Ryan Adams and his debut album Heartbreaker is one of the albums both of us have listened to a lot. It’s really an impressive study in how you make great music out of few chords, and of course Bon Iver. Justin Vernon and Bon Iver have given us three masterpieces and set a new standard for a whole generation of songwriters.

Do you argue much about songs, musical direction etc.?

We rarely argue, luckily, but we don’t always agree at first. We hope and think our different preferences balances the music in a good way, and we can rely on each other’s opinions even when we disagree. We are a team, and we never go through with anything we’re not both comfortable with.

What song by another artist do you wish you had written and why?

Maybe a cliché answer, but:

Joni Mitchell – Both Sides Now

It really has all the ingredients of a great song. The three verses building on the same idea, so brilliantly executed and the words so carefully chosen. Just the way she describes life in the last verse, with so few words, and so relatable. And also a beautiful melody, which can be altered in so many interesting ways. There are several great covers of the song out there by the way, worth checking out. Dave Van Ronk does a great version, for example.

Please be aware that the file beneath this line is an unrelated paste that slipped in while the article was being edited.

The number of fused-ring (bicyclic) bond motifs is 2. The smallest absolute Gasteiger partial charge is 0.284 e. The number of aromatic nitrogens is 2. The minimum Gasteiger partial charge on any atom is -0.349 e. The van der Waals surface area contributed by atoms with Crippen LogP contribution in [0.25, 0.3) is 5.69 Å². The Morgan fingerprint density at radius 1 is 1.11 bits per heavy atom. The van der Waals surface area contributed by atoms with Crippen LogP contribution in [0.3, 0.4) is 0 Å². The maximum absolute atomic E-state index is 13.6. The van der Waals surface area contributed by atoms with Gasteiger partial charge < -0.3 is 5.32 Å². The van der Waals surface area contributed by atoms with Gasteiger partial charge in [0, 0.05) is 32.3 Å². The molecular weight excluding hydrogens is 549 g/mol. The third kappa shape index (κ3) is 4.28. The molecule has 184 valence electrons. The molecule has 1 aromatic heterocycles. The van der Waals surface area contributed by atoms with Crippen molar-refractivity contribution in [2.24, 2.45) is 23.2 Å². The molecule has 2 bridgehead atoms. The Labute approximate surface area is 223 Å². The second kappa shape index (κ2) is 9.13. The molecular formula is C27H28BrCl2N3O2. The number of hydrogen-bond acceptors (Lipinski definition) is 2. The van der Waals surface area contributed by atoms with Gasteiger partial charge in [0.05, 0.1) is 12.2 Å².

What’s the weirdest thing that’s happened to you recently

We were browsing on different indie music blogs the other day, and one of them had a collage of different artists as their cover photo. All of a sudden we notice a picture of ourselves next to Fever Ray in the very front of the collage Weird stuff. And very flattering and fun!

What’s exciting you on the Norwegian music scene?

Our hometown Bergen has a vibrant prog scene worth mentioning, and our personal favorites are the brilliant Knekklectric and Shaman Elephant. If you ever get the chance to see them live – you should!

What’s your idea of success?

To be able to do what you’re passionate about. In our case: Making music and playing music.There’s also great relief and satisfaction in making something that you believe in your heart to be good. It makes it so much easier to present it to the world, and with that certainty in mind, it really doesn’t matter what anyone else thinks. Creating something good would be a definition of success, even if you don’t make any money from it.